A nationwide vaccine shortage has led to fears of increases in some illnesses, including whooping cough, Oklahoma health officials say.
Vaccines for whooping cough, tetanus, the combination shot of measles, mumps and rubella; chicken pox and pneumonia are in short supply. Some drug companies have stopped producing vaccines, others are not producing enough.
With fewer children immunized against common conditions, the diseases are sure to spread, said Janice Sheehan, manager of communicable disease prevention at the state Health Department.
``It does worry me,'' she said.
The Health Department is giving six-month extensions for some of its student vaccine requirements because of the shortage, said Dorothy Cox, assistant director of immunization for the department.
Tulsa resident Carrie Williford has whooping cough, and her 7-month-old son, Damien Johnston, may have it, too. Because of the vaccine shortage, he was not given his full set of shots for the disease.
Also, the Tulsa City-County Health Department has so few tetanus shots left _ about 300 doses in the whole county _ that only infants and the injured can receive tetanus shots.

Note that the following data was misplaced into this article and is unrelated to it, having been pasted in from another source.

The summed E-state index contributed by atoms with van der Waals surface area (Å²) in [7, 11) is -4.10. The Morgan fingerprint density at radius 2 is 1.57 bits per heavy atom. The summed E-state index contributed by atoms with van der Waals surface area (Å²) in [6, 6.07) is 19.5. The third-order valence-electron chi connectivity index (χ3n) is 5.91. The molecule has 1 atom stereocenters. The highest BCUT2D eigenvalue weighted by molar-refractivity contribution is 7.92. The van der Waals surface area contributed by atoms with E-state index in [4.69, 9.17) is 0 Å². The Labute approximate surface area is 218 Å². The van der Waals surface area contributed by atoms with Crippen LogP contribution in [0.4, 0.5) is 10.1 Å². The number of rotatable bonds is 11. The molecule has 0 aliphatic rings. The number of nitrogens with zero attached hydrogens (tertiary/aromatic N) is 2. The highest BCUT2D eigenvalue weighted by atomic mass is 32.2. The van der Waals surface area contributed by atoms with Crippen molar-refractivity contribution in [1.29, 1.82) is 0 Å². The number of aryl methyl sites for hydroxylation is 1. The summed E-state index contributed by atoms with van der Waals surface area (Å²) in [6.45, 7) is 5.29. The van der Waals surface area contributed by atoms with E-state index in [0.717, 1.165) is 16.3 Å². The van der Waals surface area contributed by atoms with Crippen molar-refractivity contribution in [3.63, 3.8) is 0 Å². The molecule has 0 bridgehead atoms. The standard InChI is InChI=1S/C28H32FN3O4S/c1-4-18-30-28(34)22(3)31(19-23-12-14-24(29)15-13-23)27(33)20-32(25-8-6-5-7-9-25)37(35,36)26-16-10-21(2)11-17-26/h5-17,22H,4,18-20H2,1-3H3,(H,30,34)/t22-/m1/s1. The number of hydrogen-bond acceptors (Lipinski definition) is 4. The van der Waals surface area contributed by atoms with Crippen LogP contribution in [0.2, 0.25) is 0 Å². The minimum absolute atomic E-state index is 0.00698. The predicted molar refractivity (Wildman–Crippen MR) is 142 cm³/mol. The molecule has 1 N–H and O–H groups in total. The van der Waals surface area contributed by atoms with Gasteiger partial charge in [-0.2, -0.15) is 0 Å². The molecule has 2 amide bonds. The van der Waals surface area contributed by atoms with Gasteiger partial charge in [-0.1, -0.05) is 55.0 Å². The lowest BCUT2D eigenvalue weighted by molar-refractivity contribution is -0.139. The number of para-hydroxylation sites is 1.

``We're almost to the point where we say, 'Let me see your wound,''' Sheehan said.
The tetanus bacteria lurks in pavement and soil, and enters the body through skin punctures, cuts and scrapes. It causes muscle spasms so severe that bones can be broken.
Babies used to receive a five-shot series of the combination diphtheria, whooping cough and tetanus vaccines at 2, 4 and 6 months plus two booster doses. To conserve the vaccines, the U.S. Centers for Disease Control and Prevention has recommended that boosters be eliminated, said Dr. Stanley Grogg, who serves as president of the College of Osteopathic Pediatricians in Tulsa.
One or two doses might not be enough to protect children, Grogg said.
Damien Johnston was given a single whooping cough shot at 2 months. He developed gasping and a cough so strong it made him cry, his mother said.
Doctors were treating him for a whooping cough-like disease, although tests had not confirmed the diagnosis, Grogg said.